BLITZER: It will take a long time.

NEGRON (ph): Yes.

BLITZER: Sebastian, thank you so much.

NEGRON (ph): Thank you so much.

[13:45:08] BLITZER: Thanks for coming in.

Coming up, there's other news we're are following here in washington, around the country. President Trump not backing away from the NFL national anthem saga. How he is sparking new backlash by now saying that NFL owners are simply afraid of their own players.

And flying high on the taxpayer's dime. The president fumes over Cabinet Secretary Tom Price and his private jet flights.

(BEGIN VIDEO CLIP)

DONALD TRUMP, PRESIDENT OF THE UNITED STATES: I'm looking at that closely. I am not happy with it. I will tell you, I'm not happy with it.

(END VIDEO CLIP)

(COMMERCIAL BREAK)

BLITZER: This just coming in to CNN. A sad announcement from the award-winning actress, Julia Louis-Dreyfus. She posted this on Twitter. I'm quoting her. "One in eight women get breast cancer. Today, I'm the one." The 56-year-old actress just won an Emmy for her HBO show "Veep," which will be ending at the end of this season. We will have much more on this story throughout the day. We wish her only the best and a speedy, speedy recovery.

President Trump, meanwhile, says NFL owners are scared to confront players who kneel during the national anthem. The president refuses to let go of the issue almost a week after he set off the current firestorm. He says, "League owners are now in an awkward position."

(BEGIN VIDEO CLIP)

TRUMP: I have so many friends that are owners. They are in a box. I've spoken to some of them. They said we are in a situation where we have to do something. I think they're afraid of their players if you want to know the truth. I think it's disgraceful. They have to be tough and they have to be smart. The ratings have gone way down. The stadiums are -- I have seen a couple of stadiums over the last few weeks. They are losing -- there are a lot of empty seats. I couldn't even believe it.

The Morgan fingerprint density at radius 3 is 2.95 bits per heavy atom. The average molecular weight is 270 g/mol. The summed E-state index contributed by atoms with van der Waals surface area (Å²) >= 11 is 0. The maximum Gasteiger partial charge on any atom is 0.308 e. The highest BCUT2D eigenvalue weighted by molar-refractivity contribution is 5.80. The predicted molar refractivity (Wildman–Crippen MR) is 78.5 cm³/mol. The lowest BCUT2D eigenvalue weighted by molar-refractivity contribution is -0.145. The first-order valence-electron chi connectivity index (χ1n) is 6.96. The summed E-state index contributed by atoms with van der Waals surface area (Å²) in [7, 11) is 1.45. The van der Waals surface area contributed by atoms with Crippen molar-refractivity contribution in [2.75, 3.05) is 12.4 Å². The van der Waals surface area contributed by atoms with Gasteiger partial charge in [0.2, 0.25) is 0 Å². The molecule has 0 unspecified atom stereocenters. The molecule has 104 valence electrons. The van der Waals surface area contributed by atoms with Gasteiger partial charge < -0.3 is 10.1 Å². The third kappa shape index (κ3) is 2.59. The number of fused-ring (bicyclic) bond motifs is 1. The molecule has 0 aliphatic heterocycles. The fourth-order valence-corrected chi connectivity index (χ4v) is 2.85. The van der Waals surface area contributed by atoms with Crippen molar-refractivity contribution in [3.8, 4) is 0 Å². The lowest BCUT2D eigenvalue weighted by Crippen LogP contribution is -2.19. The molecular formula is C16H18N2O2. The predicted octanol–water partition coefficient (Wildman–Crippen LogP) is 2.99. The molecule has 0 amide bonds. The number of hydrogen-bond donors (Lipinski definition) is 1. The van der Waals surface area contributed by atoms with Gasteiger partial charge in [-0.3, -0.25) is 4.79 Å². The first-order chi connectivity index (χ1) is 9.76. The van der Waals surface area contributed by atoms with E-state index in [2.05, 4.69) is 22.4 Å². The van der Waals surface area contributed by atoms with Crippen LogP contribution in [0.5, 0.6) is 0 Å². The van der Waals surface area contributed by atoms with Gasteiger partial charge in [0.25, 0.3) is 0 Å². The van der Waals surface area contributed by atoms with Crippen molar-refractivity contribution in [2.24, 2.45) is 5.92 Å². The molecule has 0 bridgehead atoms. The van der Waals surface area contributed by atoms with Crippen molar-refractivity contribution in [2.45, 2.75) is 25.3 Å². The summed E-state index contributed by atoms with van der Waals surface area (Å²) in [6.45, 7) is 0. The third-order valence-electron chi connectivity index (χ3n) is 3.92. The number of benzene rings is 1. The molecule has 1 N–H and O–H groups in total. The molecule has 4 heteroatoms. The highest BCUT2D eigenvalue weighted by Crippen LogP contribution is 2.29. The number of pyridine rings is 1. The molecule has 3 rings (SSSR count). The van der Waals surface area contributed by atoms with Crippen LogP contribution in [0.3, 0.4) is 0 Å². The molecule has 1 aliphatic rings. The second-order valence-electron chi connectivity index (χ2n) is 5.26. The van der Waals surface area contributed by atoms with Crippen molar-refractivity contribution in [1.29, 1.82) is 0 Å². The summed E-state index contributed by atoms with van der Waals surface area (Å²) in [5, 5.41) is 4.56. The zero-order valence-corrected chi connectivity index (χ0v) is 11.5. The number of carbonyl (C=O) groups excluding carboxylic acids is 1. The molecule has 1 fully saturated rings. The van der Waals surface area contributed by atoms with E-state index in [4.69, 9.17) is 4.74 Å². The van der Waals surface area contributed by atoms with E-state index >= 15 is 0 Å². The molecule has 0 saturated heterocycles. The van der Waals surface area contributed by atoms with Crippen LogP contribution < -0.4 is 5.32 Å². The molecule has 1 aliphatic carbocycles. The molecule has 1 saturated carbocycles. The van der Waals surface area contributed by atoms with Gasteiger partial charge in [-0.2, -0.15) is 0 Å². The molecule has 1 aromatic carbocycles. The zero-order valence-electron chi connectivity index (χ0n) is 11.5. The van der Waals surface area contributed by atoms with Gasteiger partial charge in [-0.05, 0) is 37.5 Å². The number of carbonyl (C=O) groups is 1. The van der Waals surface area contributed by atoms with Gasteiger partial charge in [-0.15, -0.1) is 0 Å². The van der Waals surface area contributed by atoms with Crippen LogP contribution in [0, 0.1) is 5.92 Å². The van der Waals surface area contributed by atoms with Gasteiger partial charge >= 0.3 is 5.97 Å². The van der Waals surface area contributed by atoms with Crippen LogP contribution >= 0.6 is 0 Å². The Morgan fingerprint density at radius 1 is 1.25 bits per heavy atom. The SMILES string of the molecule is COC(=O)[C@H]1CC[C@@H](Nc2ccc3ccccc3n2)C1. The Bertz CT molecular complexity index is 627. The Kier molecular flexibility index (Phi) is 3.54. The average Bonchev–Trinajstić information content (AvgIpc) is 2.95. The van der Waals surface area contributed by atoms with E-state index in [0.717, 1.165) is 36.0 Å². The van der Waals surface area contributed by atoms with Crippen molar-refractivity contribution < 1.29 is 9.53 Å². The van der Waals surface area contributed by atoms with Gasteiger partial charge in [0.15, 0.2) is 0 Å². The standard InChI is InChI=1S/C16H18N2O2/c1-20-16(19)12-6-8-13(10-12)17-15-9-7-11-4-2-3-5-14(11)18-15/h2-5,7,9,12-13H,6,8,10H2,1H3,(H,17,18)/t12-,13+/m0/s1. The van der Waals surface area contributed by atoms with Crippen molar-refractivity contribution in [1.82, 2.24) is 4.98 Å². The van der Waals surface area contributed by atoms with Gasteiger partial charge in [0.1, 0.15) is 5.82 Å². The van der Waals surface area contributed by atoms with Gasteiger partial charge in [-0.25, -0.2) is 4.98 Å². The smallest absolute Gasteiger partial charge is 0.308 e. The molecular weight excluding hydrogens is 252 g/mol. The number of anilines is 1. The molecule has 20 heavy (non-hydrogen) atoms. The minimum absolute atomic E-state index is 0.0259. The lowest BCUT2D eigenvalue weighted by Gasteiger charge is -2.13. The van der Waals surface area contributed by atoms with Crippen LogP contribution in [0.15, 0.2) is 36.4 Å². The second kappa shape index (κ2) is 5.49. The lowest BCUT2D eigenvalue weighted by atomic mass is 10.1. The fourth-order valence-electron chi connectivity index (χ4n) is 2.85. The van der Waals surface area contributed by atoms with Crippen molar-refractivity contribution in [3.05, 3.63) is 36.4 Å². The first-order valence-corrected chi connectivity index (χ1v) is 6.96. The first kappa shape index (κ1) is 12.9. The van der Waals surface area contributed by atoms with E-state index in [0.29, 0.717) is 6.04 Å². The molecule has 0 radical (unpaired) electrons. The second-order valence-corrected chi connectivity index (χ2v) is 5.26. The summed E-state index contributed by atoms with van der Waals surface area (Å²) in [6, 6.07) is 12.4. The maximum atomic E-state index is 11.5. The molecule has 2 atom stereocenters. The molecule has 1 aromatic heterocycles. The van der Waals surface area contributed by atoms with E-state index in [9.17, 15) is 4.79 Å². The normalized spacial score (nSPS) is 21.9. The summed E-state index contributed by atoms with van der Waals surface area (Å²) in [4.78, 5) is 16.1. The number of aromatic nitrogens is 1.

(END VIDEO CLIP)

BLITZER: Let's bring in our chief political analyst, Gloria Borger, our CNN political analyst, Abby Philipp, the White House reporter for "The Washington Post," and our CNN senior washington correspondent, Brianna Keilar.

The president keeps stirring up this issue. There is a lot of other issues that are clearly much more of a priority. But keeps talking about this. Why?

GLORIA BORGER, CNN CHIEF POLITICAL ANALYST: Because he thinks it works for him. I was talking to a friend of his who has spoken to him within the past week since this occurred. And he said to me, look, the president believes that he speaks for the people who voted for him on this, that they believe that taking a knee isn't appropriate. And he told this friend that I'm saying things that other people will not say, and I'm going to continue doing it. And we all know that he has had some problems with his base. He hasn't gotten health care done. There are questions about the tax reform bill. And he hasn't built his wall, et cetera, et cetera. So while he cuts a deal with the Democrats perhaps on the DREAMers, which may not go over on well, then he can thread the needle a bit and remain popular, speaking for many of his supporters who believe, in fact, that you shouldn't be doing that at football games.

[13:50:30] BLITZER: It's interesting, Abby, that the chairman of the Congressional Black Caucus, Representative Cedric Richmond, of Louisiana, he sent a pretty scathing letter to the president expressing his, quote, "utter disgust with the way the president has handled race relations."